“I love the collaboration and that every day there’s a new challenge,” he says, “because every day you’re in an insane time frame, bringing a group of talented people together, and a group of talented artists together…and sometimes that all jives together really well. And other times it’s very challenging to make it all work. I’m so fortunate that I get to be a part of that magic, the magic of filmmaking, and letting filmmakers know that they’re in a safe space to go and make really cool art.”
Another recent success was the world premiere of his latest film I Think We’re Alone Now which was screened at the world-renowned Sundance Film Festival last January. It stars Peter Dinklage and Elle Fanning and won the Sundance Festival’s U.S. Dramatic Special Jury Award for Excellence in Filmmaking.
Brian advises art and film students to not be afraid to just make things. “I’ve seen a lot of incredible short films and I think the best thing you can do as a filmmaker is to shoot and then throw it away until you get what you want. The good news about technology today is that there’s no reason that you can’t rent a camera and throw some really great lenses on it, and go make something with your friends over a weekend and it can look professional. Keep doing that until you’re finally happy with the result, then let that piece be your calling card.”
A great example of that method was when he worked with a young, new writer/director named Jeff Nichols who, fresh out of art school, worked tirelessly to scrape together $250,000 in order to shoot his first film Shotgun Stories. The success of the film enabled Nichols to go on to write and direct such notable films as Take Shelter, Mud, Midnight Special and, most recently, the Academy Award- nominated film Loving.
“Brian’s success is an incredible inspiration to our students; his passion for creativity, his commitment to diversity (something we discussed at length when I had the pleasure of meeting Brian in his offices at Automatik last year),” says the Arts Division’s Dean Susan Solt. “His successes as a business-minded producer are such a wonderful testament to what is truly special about the Arts at UC Santa Cruz, and the very specific and unique experience our students have.”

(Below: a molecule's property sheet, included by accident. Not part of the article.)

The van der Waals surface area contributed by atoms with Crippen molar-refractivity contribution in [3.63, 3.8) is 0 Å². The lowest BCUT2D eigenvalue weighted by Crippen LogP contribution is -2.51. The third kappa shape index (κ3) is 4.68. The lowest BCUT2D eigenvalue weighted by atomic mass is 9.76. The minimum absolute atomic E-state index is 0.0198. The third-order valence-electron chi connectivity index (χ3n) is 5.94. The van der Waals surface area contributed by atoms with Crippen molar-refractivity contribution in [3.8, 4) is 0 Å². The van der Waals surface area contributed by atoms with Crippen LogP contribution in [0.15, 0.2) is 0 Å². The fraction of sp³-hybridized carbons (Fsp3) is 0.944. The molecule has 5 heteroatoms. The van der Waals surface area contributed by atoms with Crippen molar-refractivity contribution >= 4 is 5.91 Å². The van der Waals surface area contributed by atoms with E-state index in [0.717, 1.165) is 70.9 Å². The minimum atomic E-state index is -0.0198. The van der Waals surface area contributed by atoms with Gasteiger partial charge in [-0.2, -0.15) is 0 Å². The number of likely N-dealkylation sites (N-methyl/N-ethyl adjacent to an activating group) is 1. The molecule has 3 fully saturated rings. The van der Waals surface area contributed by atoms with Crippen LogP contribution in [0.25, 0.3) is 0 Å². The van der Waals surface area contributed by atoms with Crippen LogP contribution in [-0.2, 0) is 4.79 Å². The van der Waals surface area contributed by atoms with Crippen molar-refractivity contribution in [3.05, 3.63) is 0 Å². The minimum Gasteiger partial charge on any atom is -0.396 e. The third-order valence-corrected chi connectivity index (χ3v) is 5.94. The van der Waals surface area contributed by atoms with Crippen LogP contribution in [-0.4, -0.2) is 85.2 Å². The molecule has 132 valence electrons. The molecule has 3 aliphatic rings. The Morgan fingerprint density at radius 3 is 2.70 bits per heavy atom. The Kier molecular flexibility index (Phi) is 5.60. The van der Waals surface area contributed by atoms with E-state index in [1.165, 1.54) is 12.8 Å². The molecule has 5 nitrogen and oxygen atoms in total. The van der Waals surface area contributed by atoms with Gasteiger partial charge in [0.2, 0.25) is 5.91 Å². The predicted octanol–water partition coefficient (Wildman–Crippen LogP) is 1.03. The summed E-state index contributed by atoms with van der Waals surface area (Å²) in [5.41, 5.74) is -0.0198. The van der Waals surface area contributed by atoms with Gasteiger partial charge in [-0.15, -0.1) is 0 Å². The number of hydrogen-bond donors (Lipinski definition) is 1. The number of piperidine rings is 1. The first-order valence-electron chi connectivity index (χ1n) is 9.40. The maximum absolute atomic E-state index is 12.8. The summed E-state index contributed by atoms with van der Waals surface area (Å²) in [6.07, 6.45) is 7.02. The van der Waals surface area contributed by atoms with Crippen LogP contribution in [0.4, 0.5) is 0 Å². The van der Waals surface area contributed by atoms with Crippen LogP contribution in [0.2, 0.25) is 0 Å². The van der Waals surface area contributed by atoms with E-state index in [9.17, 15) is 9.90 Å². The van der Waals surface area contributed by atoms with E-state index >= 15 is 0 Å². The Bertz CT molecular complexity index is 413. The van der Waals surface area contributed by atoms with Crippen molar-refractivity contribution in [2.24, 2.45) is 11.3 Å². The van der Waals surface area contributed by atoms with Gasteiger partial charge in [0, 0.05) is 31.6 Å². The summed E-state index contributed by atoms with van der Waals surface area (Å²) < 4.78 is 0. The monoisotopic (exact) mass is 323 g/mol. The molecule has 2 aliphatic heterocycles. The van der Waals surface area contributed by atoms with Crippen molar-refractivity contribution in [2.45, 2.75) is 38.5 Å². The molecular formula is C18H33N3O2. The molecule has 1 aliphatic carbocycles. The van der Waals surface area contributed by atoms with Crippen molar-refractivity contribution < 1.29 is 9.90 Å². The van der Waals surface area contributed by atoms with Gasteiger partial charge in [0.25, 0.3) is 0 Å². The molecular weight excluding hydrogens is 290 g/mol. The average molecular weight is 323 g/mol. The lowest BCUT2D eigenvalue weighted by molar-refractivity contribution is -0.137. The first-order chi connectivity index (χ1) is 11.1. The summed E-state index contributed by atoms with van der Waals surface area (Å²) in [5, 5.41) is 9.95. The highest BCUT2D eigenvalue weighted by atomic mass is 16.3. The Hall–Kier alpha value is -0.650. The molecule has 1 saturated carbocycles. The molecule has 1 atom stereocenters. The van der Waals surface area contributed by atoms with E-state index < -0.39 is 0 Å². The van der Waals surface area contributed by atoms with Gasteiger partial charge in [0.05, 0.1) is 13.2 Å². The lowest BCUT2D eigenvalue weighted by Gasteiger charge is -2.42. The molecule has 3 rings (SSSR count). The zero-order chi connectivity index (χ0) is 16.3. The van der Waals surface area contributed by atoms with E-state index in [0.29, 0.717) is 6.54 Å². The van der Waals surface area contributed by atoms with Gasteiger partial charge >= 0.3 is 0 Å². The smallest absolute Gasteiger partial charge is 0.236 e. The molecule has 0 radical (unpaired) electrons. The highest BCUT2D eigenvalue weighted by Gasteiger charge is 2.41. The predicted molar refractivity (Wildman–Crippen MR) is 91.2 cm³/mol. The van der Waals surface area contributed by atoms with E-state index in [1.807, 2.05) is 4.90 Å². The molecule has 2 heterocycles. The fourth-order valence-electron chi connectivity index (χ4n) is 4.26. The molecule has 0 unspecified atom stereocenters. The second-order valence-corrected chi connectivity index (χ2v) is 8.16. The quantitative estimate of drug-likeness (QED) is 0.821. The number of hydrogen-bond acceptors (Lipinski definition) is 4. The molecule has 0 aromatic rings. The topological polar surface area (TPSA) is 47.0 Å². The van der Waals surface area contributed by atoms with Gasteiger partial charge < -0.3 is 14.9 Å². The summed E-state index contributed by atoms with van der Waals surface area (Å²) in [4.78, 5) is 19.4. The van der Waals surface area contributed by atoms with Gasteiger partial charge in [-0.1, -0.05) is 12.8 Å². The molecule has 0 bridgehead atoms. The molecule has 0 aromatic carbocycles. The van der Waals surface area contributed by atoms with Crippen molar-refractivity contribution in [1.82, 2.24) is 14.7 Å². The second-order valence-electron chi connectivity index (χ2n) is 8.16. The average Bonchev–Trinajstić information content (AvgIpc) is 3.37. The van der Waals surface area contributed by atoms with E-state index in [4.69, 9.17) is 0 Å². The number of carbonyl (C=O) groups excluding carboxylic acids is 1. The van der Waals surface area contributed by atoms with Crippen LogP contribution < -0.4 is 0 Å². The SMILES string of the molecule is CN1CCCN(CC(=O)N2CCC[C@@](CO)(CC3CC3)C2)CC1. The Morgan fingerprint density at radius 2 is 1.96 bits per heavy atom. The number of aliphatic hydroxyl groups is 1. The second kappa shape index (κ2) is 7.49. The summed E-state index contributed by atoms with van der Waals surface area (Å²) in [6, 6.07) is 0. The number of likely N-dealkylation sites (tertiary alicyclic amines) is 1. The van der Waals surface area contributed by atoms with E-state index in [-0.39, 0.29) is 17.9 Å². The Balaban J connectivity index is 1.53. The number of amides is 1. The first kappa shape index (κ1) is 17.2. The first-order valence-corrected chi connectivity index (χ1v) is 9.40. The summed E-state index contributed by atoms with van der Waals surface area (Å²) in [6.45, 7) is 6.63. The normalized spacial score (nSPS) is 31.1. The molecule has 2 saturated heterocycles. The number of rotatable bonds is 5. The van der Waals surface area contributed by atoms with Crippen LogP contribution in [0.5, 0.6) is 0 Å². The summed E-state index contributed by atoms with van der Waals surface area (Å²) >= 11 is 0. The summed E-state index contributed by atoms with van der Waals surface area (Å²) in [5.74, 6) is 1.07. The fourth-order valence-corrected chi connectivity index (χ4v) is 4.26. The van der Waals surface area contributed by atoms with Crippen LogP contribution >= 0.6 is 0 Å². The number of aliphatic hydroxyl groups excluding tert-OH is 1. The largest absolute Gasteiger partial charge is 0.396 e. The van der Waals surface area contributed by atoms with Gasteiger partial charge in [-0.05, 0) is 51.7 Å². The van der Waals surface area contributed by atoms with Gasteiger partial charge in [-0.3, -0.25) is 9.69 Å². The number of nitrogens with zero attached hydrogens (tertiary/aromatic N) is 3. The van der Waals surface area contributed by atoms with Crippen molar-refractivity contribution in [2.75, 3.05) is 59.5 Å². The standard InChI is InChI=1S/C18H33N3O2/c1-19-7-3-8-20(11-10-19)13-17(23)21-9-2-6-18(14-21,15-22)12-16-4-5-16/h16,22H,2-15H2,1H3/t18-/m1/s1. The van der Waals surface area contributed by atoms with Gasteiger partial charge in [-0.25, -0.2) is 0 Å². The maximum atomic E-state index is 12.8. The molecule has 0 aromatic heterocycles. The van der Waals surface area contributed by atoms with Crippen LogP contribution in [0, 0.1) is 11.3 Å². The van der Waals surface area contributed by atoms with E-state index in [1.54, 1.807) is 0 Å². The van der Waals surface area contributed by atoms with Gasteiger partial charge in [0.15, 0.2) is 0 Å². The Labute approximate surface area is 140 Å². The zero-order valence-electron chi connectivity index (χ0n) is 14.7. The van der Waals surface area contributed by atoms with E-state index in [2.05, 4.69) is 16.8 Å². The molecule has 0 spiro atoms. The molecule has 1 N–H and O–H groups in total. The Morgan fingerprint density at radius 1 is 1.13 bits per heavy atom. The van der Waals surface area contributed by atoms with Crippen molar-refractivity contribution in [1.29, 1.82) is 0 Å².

But Brian isn’t the only successful filmmaker in his family. His wife, Shana Feste, is a writer and director whose films include The Greatest (starring Pierce Brosnan, Susan Sarandon, Carey Mulligan and Michael Shannon), Country Strong (starring Gwyneth Paltrow and produced by Toby Maguire), and Endless Love (starring Joely Richardson and Gabriella Wilde).
He feels very lucky that he and Shana were able to work on a film together entitled Boundaries, starring Vera Farmiga and Christopher Plummer, which is due to be released soon. The film, inspired by Feste’s father, revolves around a single mother who, along with her teenage son, must drive her estranged, pot-smoking father across country after he gets kicked out of a nursing home. Unexpected adventures ensue when the father makes some extra stops along the way, including one to his daughter’s deadbeat ex-husband.
“People always warn against working with your spouse, but for us it was a super pleasure,” he says. His wife wrote and directed the film, and Brian produced. “She was a blast to make that movie with!”
Brian’s family continues to grow and, along with their four-year-old and two-year-old boys, they recently welcomed a baby girl to the fold. “When I’m not working, I try to hang out as much as possible with my family,” he says. “My kids are so inspiring to me.”
Of UC Santa Cruz, Brian still has warmhearted memories. “I love UC Santa Cruz and I’m really proud to be a banana slug! What I love the most about UCSC is that people work collaboratively. That kind of collaboration has continued to define how I work, and it’s very special….I have a lot of gratitude for that.”
*Alison Carrillo created the Eduardo Carrillo Scholarship in 1997 to honor the life and work of her late husband Eduardo Carrillo, UCSC Art Professor Emeritus and famed Chicano muralist. Since its inception, the Eduardo Carrillo Scholarship has benefited over 200 outstanding UCSC Art students working in painting, sculpture, and drawing.